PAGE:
Labyrinths in Places

Labyrinths are found in many places. Some are permanent and some are brought in temporarily for events. The challenge for labyrinth enthusiasts is often how to get permission to introduce a labyrinth into a specific environment. This section of the website examines some of the places where labyrinths may be found, the benefits of having them there, how they are used, and how people were able to install them there in the first place!


Monetary Requirements
The amount you spend on your labyrinth can run from a little to a lot and depends largely on what your budget will allow. There are excellent sources for new canvas labyrinths in a variety of sizes and design options; you may also be able to find a good used one in the size you are looking for . Canvas is a good option if you want to use indoor space for more than one function…dining hall by day, labyrinth hall by night. Canvas is also a good option for outdoor use; however, it cannot remain outside and does have some challenges when it comes to cleaning and storage.

Permanent labyrinths can be constructed in a large array of materials; brick pavers, painted concrete (some with radiant heating for walking during winter months), natural stone or rock, naturally lined pathways with herbs or shrubs…the list is endless and here again are in direct relation to the cost. Seed patterns are a great way to “do it yourself” and enlisting some volunteers for a labyrinth building project is the best way to save money. A good rule of thumb to ensure success and completion of your project is to remember that the larger the labyrinth and the more complicated the construction material, the longer and more costly the project will become.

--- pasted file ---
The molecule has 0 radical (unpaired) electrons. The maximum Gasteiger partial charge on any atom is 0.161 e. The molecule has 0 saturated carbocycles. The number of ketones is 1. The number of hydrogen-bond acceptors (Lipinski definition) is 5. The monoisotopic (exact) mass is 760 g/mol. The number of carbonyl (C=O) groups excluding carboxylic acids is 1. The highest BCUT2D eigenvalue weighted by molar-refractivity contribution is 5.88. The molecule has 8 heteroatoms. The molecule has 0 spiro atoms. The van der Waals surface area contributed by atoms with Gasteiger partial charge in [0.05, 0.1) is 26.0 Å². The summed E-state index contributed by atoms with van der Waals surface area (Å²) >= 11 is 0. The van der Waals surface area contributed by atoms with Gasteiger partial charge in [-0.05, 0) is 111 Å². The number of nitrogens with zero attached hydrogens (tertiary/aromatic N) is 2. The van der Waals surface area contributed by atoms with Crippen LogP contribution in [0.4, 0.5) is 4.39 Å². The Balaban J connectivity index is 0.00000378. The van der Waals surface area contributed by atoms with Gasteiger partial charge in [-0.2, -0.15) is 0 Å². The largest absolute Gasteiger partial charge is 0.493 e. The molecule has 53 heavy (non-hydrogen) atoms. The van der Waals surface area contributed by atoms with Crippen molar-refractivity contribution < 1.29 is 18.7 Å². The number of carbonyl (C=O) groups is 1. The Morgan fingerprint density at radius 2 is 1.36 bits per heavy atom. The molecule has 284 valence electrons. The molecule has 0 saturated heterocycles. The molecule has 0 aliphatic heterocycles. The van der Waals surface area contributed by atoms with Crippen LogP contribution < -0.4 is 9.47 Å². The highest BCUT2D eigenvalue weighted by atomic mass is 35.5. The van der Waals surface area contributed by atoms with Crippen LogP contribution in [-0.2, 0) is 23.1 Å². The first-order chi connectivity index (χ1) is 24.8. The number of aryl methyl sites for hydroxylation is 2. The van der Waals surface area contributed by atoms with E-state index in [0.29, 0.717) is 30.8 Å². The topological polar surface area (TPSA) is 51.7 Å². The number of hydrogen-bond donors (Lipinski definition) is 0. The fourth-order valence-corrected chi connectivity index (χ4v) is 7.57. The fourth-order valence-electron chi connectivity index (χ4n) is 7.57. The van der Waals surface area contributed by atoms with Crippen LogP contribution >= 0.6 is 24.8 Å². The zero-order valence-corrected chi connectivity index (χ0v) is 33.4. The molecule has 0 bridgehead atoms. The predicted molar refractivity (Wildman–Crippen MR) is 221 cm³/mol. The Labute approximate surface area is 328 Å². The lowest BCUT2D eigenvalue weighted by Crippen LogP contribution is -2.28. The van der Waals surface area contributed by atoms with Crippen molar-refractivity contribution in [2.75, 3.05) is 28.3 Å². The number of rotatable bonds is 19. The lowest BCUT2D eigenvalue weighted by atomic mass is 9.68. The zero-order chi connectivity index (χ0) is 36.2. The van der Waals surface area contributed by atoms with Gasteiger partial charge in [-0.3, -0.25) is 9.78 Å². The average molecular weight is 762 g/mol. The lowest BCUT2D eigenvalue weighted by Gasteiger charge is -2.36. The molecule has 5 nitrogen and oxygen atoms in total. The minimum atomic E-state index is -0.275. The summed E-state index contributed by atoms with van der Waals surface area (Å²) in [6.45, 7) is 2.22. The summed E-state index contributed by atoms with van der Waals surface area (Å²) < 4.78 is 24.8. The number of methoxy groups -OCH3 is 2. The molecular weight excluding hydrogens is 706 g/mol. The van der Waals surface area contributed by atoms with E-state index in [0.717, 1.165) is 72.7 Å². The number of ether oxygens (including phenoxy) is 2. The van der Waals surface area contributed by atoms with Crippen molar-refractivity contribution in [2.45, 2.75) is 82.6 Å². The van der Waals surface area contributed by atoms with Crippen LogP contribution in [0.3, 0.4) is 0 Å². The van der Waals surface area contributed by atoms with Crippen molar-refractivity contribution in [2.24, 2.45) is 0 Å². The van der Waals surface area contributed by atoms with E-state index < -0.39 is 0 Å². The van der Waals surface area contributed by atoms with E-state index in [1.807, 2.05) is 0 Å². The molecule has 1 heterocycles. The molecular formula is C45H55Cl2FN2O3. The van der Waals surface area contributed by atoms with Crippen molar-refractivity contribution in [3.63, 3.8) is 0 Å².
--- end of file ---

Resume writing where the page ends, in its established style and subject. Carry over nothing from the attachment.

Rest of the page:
Space Requirements

Determining the labyrinth design you desire along with the location you have in mind for its placement, is directly related to the space you will need to allocate for your labyrinth. The Chartres replica design is a full eleven circuit labyrinth which is laid out utilizing sacred geometry and will require over 40’ diameter for an accurate replica, while the classical labyrinth is more flexible and simplistic in its design. The classical design is perfect for you if you are limited in space, funds to build, or manpower to get the job done. The flexibility of the classical allows for the creation of a 3-5 or 7 circuit labyrinth and can be easily assembled utilizing a number of “on hand” items not to mention some very creative ones such as irrigation flags, string, sports field paint, etc. Keep in mind that the smaller the diameter of the labyrinth, the narrower the paths…this will be especially critical when considering handicap accessibility concerns.

Usage Requirements
How you intend to use your labyrinth relates directly to your decision making process:

  • Is your facility petite or a mega center?
  • How many people do you host at any one time?
  • Is the center geared toward your own work or do you look to attract outside facilitators?
  • Is your center secular or non-secular?
  • Will the labyrinth be used for ceremonies & workshops or provide repose for casual walkers?
  • Is your center for profit or not for profit?

These and many more questions may help you in the decision making process.